Richardson v Schwarzenegger & Others

Reference: [2004] EWHC 2422 (QB)

Court: Queen's Bench Division

Judge: Eady J

Date of judgment: 29 Oct 2004

Summary: Libel - Service out - CPR 6.20 - liability for republication - qualified privilege - reply to attack - agent and principal

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Appearances: David Sherborne (Claimant) 

Instructing Solicitors: Campbell Hooper for the Claimant


An application was made on behalf of the Second Defendant to set aside an order granting permission for service out of the jurisdiction. The Claimant alleged that she had been sexually assaulted by Mr Schwarzenegger in December 2000 whilst interviewing him about his new film ‘The Sixth Day’. The Second Defendant was retained as Mr. Schwarzenegger’s political publicist and was alleged to be his principal spokesperson. He responded to the Claimant’s allegations on behalf of Mr Schwarzenegger in an interview with the LA Times in 2003 stating that ‘[AS] had not engaged in improper conduct towards women.’ The relevant edition of the LA Times was published on the Internet and so was published in the UK. The Claimant issued proceedings for libel alleging that the Second Defendant had claimed that she had dishonestly fabricated her allegation of sexual assault.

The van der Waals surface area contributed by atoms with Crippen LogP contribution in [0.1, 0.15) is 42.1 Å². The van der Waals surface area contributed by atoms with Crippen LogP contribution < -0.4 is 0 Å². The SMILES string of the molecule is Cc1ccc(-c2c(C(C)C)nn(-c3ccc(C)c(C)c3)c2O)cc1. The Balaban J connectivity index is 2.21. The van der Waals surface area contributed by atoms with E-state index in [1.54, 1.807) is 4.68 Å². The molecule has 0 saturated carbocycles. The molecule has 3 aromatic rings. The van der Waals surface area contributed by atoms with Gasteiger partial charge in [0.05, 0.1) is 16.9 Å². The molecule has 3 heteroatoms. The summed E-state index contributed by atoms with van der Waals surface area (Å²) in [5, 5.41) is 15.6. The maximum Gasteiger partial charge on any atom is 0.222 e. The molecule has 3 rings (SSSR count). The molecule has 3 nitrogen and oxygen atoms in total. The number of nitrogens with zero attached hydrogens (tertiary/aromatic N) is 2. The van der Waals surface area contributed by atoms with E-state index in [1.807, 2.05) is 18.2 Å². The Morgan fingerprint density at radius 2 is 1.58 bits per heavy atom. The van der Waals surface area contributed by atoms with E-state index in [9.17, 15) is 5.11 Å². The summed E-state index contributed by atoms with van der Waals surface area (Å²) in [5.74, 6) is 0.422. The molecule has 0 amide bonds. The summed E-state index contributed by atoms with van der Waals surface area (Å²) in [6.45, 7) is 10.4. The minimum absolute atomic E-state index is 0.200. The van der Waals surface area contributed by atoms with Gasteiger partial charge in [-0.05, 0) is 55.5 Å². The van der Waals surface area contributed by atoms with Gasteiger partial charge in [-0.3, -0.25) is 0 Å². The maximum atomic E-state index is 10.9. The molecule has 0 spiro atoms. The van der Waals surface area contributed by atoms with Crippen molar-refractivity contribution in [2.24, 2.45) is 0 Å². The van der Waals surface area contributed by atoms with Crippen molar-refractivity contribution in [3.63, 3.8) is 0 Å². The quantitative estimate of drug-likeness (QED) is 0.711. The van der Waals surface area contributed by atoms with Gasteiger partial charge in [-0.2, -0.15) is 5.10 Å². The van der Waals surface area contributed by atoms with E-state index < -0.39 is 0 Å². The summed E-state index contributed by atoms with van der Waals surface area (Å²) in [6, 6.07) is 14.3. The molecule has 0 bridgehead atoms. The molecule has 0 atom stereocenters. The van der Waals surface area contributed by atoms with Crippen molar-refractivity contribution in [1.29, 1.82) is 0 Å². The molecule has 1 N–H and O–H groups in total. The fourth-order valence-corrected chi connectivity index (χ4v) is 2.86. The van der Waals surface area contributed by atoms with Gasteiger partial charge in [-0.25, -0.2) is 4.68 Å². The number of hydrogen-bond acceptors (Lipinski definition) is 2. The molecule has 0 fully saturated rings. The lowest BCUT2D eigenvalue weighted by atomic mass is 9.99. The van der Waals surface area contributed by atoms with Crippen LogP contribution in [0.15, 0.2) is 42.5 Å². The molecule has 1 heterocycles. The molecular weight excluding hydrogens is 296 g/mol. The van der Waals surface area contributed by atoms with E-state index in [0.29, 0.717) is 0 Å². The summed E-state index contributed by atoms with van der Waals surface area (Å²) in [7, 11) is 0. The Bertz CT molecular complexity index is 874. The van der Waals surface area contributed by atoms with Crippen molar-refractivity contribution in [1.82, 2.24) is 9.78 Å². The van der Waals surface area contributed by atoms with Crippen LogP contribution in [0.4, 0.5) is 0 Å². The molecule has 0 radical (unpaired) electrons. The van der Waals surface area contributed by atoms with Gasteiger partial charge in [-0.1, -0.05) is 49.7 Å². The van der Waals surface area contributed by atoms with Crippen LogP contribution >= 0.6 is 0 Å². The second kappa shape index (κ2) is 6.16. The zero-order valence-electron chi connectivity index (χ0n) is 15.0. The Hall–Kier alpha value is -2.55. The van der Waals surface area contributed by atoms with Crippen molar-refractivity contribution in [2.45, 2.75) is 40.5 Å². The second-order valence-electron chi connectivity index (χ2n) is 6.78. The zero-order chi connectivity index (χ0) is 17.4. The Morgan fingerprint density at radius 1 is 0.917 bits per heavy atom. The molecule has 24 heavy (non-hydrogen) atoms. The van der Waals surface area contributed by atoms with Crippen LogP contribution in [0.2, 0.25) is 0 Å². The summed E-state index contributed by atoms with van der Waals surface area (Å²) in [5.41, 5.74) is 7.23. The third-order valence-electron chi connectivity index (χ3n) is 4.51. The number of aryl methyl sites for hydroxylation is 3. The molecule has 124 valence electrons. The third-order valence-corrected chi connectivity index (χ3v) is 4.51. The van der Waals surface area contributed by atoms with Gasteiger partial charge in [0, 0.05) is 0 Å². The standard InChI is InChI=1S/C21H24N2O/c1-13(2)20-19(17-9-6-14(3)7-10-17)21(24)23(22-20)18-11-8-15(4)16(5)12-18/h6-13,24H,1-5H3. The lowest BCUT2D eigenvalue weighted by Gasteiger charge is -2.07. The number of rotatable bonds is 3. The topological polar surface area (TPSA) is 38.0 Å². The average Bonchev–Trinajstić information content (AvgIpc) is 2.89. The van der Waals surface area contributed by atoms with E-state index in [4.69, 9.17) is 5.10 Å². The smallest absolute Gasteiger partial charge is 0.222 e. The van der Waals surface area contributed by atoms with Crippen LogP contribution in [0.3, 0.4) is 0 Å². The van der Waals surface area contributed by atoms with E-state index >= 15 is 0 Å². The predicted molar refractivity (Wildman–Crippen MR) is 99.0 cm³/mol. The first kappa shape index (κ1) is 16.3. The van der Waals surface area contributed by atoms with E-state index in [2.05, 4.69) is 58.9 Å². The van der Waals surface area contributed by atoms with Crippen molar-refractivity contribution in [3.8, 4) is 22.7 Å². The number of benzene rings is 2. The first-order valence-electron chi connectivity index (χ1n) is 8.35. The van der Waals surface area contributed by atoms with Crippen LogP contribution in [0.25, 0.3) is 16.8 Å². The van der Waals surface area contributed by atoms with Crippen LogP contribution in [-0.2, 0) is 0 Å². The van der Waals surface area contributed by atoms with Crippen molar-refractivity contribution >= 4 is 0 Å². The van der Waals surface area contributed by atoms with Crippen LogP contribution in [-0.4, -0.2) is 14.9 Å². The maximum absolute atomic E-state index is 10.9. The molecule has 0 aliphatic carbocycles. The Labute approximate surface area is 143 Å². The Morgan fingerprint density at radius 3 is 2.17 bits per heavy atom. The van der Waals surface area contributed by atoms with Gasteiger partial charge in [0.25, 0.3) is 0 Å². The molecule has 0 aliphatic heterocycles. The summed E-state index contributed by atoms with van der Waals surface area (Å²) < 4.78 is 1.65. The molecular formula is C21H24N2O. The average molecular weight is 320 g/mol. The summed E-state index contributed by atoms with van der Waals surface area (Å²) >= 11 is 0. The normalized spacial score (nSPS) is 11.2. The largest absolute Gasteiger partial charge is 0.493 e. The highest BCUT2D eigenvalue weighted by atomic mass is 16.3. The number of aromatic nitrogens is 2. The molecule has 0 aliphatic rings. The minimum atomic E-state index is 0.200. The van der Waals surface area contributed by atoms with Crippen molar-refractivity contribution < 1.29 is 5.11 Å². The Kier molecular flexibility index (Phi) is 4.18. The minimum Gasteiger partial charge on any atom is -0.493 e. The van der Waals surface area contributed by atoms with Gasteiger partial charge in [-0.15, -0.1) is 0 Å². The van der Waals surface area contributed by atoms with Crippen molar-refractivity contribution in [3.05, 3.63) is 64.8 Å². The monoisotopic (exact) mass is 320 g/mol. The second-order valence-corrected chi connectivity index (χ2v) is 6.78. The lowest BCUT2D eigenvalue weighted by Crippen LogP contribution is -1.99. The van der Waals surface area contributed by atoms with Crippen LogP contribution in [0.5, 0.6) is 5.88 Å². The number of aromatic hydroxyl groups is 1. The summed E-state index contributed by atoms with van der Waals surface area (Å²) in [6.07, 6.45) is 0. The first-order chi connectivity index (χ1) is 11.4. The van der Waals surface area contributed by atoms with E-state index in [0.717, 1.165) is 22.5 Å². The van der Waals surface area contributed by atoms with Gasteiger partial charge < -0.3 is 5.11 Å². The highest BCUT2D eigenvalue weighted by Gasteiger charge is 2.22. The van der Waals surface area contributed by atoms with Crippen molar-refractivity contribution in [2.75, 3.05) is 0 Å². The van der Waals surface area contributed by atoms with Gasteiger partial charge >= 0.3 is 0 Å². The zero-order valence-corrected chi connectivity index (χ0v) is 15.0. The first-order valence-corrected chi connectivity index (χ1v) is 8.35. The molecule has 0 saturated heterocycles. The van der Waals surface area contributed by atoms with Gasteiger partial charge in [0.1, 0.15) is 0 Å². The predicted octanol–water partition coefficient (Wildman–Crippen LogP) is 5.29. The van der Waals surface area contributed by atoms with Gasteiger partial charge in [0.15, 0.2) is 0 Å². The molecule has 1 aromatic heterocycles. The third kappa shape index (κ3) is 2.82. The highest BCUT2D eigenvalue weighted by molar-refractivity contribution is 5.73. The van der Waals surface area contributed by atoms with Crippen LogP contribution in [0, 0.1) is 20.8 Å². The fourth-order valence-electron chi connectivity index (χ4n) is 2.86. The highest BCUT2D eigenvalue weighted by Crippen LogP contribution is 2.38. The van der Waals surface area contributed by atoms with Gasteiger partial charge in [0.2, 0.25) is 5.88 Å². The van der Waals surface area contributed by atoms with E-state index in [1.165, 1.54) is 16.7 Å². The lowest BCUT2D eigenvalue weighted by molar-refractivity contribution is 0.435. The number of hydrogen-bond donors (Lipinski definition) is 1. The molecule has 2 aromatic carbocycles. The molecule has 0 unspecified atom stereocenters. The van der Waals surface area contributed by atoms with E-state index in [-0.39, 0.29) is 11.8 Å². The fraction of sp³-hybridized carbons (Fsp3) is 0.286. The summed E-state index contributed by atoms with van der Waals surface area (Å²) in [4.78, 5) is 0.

The action related solely to the Second Defendant.
(1) Should the order grating permission for service out be set aside on grounds of forum non conveniens?
(2) Did the Defendant have an unanswerable defence of qualified privilege?
(3) Is it appropriate to request injunctive relief in an action where the Defendant has no connection with this jurisdiction and thus making the remedy unenforceable?


Application dismissed. (1) The correct forum is the one where it is just and reasonable for the Defendant to answer for his alleged wrongdoing. The Claimant was a UK citizen who lived and worked in the UK. She had an established reputation in the UK. She had no comparable connection with any other jurisdiction. Damage was presumed to that reputation in the UK. (2) The defence of qualified privilege depended on a number of facts, none of which could be resolved summarily. (3) There were problems of enforceability of the fruits of any judgment. However, if she were successful, the Claimant would be entitled to an injunction to prevent republication in the UK.


Here the Court applied two familiar principles: (1) a defendant is taken to be responsible for the republication which takes place as an appreciable consequence of what he says (<A
href=”″ target=_parent>McManus v Beckham
); and (2) publication on the Internet gives rise to a cause of action in the UK and the so-called “single-publication rule” has no application under English law (<A
href=”″ target=_parent>King v Lewis
). The application of these principles shows the width of the potential liability of foreigners for defamatory remarks published on the Internet. If these remarks are made about someone who has a reputation to protect in the UK, the Court is unlikely to stay any claim on the basis that another jurisdiction is clearly more appropriate.